One of the common threads between many of the current scams, including Items for sale/ Internet Auction Fraud, Pet Scams/Puppy Scams, Secret Shopper Scams/Employment Scams, Romance Scams, Roommate/Rental Scams and even Lottery Scams, is that at some point the scammer will send the victim a cashier’s check, money order or traveler’s check. For some reason, the check will be for more than the agreed on amount, and the scammer will ask for the victim to wire that overage back to them. For many victims this will be a red flag, which it should be, so they take the next step and take the check to the bank . . . but this is where the confusion often comes into play.
To demonstrate my point, ask yourself this . . . if you deposited a cashier’s check into your bank account, at what point would you feel safe that the check is legitimate, and that you can use the funds from it with no financial risk?
A) After 24 hours
B) In 7 – 10 business days
C) When the check clears
D) When the funds are made available
E) A and C
F) C and D
G) None of the above
If you said A, you would have become a scam victim. Many banks will tell customers that a cashier’s check is verified in 24 hours. This is what our former bank told us when we deposited the check we received. Then, one week later, they called us and said that same check was now found to be counterfeit, and we owed them the money.
If you said B, you MIGHT NOT have become a scam victim, but it is still possible. As I just stated, our former bank found out that our check was counterfeit in one week, so we would have been saved, but there are some victims I have worked with that have seen there checks come back several weeks or months later. I was once told that a check could come back 6 months later, and the account holder would still be held liable.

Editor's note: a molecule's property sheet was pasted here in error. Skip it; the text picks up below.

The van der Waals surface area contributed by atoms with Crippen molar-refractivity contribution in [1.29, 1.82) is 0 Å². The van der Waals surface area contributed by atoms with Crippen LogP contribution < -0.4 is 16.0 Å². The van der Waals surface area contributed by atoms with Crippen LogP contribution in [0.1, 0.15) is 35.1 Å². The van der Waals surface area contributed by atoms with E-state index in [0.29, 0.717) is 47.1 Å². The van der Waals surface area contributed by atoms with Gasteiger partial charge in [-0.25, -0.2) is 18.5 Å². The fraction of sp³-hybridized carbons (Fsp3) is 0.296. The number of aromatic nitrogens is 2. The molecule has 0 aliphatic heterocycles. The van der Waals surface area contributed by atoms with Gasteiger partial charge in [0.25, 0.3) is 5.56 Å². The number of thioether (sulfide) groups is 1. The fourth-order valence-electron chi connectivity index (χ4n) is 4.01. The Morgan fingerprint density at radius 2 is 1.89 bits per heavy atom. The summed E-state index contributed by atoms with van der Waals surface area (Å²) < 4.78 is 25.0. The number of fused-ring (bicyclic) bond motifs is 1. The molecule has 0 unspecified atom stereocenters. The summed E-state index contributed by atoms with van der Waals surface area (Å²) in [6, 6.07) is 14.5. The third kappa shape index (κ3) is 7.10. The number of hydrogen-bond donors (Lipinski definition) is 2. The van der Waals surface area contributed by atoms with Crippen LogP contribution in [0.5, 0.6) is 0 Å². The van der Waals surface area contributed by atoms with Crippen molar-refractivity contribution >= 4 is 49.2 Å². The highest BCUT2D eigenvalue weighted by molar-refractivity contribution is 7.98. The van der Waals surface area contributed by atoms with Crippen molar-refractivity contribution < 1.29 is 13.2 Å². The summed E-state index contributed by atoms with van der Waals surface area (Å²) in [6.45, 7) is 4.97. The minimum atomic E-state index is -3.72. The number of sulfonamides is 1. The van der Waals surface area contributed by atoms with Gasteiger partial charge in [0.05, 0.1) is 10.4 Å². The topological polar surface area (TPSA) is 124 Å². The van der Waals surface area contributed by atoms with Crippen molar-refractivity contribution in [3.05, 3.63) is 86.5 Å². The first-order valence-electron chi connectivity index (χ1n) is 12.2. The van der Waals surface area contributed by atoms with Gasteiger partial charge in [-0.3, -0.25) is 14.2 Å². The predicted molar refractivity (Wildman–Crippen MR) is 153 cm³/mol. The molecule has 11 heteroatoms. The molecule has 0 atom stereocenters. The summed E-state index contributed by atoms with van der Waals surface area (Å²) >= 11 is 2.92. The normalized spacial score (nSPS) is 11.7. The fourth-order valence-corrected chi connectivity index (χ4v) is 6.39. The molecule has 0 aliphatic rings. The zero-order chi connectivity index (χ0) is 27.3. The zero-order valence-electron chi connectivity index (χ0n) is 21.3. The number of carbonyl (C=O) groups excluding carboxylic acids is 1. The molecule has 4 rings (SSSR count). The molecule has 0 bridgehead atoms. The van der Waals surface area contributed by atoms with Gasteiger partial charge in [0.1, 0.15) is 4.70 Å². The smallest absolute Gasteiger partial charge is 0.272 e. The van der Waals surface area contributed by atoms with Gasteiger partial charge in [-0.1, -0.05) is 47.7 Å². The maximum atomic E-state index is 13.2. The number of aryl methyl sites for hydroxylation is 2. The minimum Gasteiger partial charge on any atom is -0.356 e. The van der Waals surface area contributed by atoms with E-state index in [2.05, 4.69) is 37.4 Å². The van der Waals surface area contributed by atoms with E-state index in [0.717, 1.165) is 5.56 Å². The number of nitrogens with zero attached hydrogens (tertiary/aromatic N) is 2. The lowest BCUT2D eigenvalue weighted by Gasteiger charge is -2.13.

If you said C, you would have become a scam victim. The term “cleared” only means that the clearing house has not sent the draft back for non-sufficient funds, closed account, or flag instructions on the account. It DOES NOT mean that the draft was written by the account holder, or that the money belongs to you.
If you said D, you would have become a scam victim. When you deposit a check into your account, your bank advances you the money for that check to keep the wheels of commerce moving . . . you cannot spend the money until you have it . . . so they credit your account with what is called a “provisional loan”, which is a no-signature loan from your bank to you. This DOES NOT mean that your bank has been credited by the issuing bank.
If you said E or F, I’m sorry, I only put those in there to try and throw a few people off. Since I have already shown you how A thru D are not correct, well, two wrongs don’t make a right.
The correct answer is G, none of the above. The sad part is, the scammers know this, and they use that to their advantage. This is why these scams work so well. The scammers are using counterfeit cashier’s checks, money orders or traveler’s checks, that are so good that many bank employees cannot tell the difference. They have watermarks on them and are made on the same quality of paper, so they get passed into the system just like a real cashier’s check would. It could take weeks before the item is detected as counterfeit, and by that time it is too late for the victim.
This is why education about scams, warning signs, red flags and banking procedure and terminology are so important in the fight against internet scams.